During the Second World War, outbreaks of pneumococcal pneumonia in US army camps created an opportunity to do well-controlled studies of pneumococcal vaccine. In 1944, MacLeod et al. , used a vaccine that contained polysaccharides from pneumococcus types 1, 2, 5 and 7 in a clinical trial involving 17,035 soldiers at a US Army Technical School. With self-randomization, 8,586 men received vaccine, and 8,449 served as controls. They were followed for an average of about 6 months, and the occurrence of all cases of pneumococcal pneumonia was documented (Table 2). The incidence of pneumonia due to types 2 and 7 was significantly reduced (statistical analysis is added; this was not reported in the original paper); pneumonia caused by nonvaccine types was unchanged.
Pneumococcal vaccination in the antibiotic era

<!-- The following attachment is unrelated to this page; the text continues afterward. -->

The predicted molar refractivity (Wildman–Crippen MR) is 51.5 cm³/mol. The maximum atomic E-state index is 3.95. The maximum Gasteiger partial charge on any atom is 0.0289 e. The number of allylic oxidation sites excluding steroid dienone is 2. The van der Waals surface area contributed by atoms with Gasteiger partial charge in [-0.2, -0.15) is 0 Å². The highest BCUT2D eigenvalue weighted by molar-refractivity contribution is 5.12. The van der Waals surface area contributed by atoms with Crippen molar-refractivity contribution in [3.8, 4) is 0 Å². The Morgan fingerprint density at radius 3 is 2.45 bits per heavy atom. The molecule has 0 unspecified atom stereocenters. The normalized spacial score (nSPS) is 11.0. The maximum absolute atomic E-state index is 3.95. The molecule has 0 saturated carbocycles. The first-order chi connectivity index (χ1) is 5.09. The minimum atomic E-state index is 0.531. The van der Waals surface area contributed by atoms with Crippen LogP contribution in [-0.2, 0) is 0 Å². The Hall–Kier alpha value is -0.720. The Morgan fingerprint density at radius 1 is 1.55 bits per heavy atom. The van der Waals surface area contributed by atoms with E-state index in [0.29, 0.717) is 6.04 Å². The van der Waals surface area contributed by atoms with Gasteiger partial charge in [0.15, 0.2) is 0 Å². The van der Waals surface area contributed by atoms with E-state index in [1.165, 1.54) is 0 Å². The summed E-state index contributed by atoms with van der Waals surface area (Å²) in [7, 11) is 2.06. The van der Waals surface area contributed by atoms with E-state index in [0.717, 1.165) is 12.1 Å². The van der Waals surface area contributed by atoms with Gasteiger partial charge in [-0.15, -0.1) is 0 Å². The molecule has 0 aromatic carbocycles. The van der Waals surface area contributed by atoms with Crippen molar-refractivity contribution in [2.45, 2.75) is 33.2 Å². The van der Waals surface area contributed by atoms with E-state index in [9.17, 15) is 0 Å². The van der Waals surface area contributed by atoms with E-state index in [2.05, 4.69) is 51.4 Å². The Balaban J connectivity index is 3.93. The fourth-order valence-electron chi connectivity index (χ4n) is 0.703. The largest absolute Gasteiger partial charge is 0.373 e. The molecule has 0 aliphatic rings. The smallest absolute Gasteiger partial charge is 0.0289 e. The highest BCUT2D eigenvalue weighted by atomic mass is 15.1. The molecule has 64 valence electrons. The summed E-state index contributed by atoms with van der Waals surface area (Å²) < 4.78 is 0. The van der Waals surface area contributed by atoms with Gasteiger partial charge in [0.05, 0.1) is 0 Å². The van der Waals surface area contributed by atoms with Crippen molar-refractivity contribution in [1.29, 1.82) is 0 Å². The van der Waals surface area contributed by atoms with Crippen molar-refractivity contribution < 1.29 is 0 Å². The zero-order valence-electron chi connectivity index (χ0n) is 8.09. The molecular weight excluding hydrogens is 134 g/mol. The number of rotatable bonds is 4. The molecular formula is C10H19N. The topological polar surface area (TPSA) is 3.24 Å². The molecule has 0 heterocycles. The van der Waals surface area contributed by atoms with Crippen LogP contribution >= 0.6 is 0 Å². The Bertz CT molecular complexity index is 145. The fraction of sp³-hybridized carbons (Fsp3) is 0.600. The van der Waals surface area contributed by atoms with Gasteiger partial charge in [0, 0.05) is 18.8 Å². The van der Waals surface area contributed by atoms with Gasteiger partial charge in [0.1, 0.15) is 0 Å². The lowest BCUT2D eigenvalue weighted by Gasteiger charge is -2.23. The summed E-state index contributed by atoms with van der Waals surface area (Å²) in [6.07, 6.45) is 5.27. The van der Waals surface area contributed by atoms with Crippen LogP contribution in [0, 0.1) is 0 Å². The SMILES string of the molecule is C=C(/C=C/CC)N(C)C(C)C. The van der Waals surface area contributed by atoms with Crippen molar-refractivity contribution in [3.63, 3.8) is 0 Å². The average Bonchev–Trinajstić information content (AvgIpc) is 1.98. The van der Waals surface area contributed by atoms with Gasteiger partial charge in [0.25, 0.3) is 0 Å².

With the discovery of penicillin, interest in vaccines to prevent pneumonia waned; a systematic review of the etiology of pneumonia disclosed only four publications on the subject between 1946 and 1970 . The assumption was that the problem would largely be eliminated by use of this antibiotic. Austrian and Gold , however, showed that, despite treatment with penicillin, deaths from pneumococcal pneumonia were unchanged in the first 96 h of therapy. In other words, penicillin reduced, but, by no means eliminated deaths due to pneumococcal pneumonia, and Austrian made it his life’s work to reactivate interest in pneumococcal vaccination . He and his colleagues developed two pneumococcal polysaccharide capsular vaccines (PPSV) preparations, one containing six and one containing 12 capsular types , which Smit et al.  studied in two separate randomized controlled studies in South African miners. The vaccine efficacy for types contained in the vaccine averaged 84%. In response to this work, in 1977, Merck licensed a vaccine containing capsular polysaccharides from 14 pneumococcal types and followed this in 1983 with one containing 23 capsular polysaccharides (PPSV23 [Pneumovax®]), which is still marketed today.